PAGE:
Faith, and love, in a recovering alcoholic, are shot through with an element of surprise and soggy with mercy. I have a big empathy in me for the ones at the door, trudging through the early weeks and months of sobriety. I remember the difficulty, and I remember how ‘difficulty’ wasn’t even the half of it. The emotions – disgust, anger, deflation, depression, fear, elation, hope, sing-song – that you pass through in the first year of sobriety are fuel enough for a lifetime, or half a dozen soap-operas, and you get them all at once, without any ground under you nor a handrail for safety.
But what happens afterward is even more strange: the rawness and violence of the emotions ebbs some, with time. But the tongue of them crawls deeper, like veins into stone, sounding out a sweet and resonant harmony across the chords of your very being. Quiet and slow and steady, like an acoustic guitar played in the middle of the night. Haunting, as if the whole big galaxy had taken with the idea of playing you a love song.
An alcoholic still drinking is dying for nothing. That same alcoholic, recovered, lives with more meaning than he deserves.
I belonged to a row of barstools and began the work week every Sunday night. Matt worked Sunday nights. Sometimes I pretended to read. Sometimes there was another regular or five and we’d talk. I’d talked about every song on the jukebox and every politician worth any mention with one or another of them. Gossiped lightly about each other’s family lives, the old cabby who bet on the ponies, the train driver who’s ex wife was psychotic, the sculptor who had a tendency to hit on the prettier girls.
We’d answer all the questions on jeopardy before the contestants. A wise ass crew and eclectic. Once, during jeopardy, which means the sun hadn’t gone down yet and the jukebox wasn’t on, I heard that the old deaf guy who sat at the end had died. Had died a month previous. We reminisced. We drank a great big whiskey in his name, and tipped the shot glasses downward when we’d done.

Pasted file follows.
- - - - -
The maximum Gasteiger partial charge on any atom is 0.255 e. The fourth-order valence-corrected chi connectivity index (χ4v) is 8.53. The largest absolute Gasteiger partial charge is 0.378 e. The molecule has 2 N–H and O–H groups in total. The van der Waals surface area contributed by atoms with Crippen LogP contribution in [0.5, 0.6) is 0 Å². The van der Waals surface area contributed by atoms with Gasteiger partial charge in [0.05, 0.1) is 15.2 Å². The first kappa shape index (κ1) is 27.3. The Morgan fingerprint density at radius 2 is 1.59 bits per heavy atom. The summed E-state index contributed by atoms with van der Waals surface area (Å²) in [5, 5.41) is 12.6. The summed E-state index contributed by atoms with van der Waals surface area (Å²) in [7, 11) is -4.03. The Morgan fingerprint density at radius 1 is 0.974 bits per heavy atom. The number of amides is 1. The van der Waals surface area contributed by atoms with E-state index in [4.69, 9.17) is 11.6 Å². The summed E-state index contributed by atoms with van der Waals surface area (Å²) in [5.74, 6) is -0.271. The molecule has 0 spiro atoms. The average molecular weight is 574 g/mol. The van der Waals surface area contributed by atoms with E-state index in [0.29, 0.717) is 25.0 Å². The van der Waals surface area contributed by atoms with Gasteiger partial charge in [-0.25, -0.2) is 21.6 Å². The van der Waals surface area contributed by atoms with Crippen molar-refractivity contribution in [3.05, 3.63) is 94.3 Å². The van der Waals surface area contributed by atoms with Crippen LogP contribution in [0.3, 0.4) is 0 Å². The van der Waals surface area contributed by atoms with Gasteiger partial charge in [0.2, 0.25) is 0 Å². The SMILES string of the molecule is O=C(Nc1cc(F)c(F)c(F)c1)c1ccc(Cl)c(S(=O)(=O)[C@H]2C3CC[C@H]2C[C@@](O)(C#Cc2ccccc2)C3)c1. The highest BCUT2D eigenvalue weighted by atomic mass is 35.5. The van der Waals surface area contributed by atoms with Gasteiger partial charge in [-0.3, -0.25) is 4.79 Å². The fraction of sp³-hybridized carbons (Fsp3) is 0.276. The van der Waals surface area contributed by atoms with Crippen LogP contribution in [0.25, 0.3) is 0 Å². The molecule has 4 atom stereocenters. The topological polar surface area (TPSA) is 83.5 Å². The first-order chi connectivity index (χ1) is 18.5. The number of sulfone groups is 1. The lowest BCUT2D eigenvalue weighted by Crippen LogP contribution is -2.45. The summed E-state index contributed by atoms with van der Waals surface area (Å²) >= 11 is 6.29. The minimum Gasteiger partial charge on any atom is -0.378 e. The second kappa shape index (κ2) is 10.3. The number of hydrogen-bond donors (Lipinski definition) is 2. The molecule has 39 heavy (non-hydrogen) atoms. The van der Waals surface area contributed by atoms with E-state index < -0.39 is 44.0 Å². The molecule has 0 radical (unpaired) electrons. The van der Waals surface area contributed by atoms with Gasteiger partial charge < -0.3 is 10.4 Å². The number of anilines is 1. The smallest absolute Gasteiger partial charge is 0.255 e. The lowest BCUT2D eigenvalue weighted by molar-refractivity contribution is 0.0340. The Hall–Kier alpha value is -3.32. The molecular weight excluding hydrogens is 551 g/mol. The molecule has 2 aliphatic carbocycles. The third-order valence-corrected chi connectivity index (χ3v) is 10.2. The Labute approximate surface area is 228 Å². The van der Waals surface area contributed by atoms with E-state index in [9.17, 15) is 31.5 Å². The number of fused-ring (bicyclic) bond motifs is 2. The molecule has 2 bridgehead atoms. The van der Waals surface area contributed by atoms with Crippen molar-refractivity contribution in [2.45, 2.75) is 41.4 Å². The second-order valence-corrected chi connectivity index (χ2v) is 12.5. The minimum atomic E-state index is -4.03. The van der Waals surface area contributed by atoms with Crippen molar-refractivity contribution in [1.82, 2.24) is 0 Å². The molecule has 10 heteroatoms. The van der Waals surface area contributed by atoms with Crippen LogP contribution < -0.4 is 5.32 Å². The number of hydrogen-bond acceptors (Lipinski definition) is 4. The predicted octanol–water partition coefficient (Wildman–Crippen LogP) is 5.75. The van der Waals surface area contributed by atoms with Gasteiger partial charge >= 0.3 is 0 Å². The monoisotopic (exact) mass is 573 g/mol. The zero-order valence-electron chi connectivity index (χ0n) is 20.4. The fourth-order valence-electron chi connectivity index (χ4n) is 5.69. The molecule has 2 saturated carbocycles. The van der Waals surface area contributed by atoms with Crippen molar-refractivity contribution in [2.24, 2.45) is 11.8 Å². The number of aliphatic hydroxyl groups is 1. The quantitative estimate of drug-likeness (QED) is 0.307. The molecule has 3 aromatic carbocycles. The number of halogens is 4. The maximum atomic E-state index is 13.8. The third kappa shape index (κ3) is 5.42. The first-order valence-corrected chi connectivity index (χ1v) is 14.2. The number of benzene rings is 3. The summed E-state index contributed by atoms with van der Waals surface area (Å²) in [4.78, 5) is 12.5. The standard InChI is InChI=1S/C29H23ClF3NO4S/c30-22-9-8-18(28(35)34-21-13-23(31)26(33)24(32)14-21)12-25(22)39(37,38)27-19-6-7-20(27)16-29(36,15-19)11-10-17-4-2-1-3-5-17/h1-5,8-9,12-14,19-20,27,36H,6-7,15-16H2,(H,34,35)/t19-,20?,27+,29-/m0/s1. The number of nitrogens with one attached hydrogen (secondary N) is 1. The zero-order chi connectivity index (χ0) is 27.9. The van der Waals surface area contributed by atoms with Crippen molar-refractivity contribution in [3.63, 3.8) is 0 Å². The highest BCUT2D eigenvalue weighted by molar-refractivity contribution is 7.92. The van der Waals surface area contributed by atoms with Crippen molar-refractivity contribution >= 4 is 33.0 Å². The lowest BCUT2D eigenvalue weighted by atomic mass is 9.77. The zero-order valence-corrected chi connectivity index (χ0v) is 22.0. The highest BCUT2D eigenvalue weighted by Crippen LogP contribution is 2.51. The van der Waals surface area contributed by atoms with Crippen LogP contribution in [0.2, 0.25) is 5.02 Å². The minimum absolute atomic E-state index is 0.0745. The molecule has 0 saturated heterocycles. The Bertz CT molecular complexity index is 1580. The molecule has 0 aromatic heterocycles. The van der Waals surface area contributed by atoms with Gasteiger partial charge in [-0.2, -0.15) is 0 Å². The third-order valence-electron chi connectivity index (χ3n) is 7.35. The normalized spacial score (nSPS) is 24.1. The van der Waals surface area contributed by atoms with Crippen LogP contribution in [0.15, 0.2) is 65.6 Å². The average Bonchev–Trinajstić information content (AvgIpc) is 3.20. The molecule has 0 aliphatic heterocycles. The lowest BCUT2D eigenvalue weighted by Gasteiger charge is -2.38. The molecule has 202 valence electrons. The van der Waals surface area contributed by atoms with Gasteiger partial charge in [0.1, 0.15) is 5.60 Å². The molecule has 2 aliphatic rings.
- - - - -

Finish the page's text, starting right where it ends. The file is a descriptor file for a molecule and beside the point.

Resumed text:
I left there and went to another. jeopardy on at this one, too. The answer was Count Vronsky; it was Vronsky who sent Anna under the train in Tolstoy. There wasn’t any prize for knowing that. Meanwhile in my life, I was being expelled from university and had gone to see a doctor about depression. I was despondent following an abortion, and spent days in a row half wasted. If I sat down to write, I stared at the page for hours. I think it was a Sunday night I ended up on a couch in Brooklyn Heights. Poked about the kitchen wondering if this person had any booze. I found a liter of vodka on top of the fridge and stood over the kitchen sink to drink it. That’s where this person, whom I vaguely remembered playing his guitar for me a few hours early, flipped on the light and asked me what the hell I was doing. Called me crazy, said it was seven in the morning, and pushed me out his front door. Without my jeans on. The jeans he threw out after me.
I’d been supposed to meet a friend for brunch. he called when I wasn’t there. i was sitting on the guys steps, still, trying to figure out where I was and how I’d get home. Smoking a broken cigarette. This friend came to get me and his face went white and long when he pulled up. He asked what I wanted to do. I heard there was some kind of challenge to this. There was a right answer. Like on jeopardy. I said I wanted to go back to the bar. This wasn’t the right answer. He said something about treatment. I whined until he submitted. He sat with his arms crossed, looking straight ahead, while I pulled at that first beer, looking at him in the mirror behind the bottles.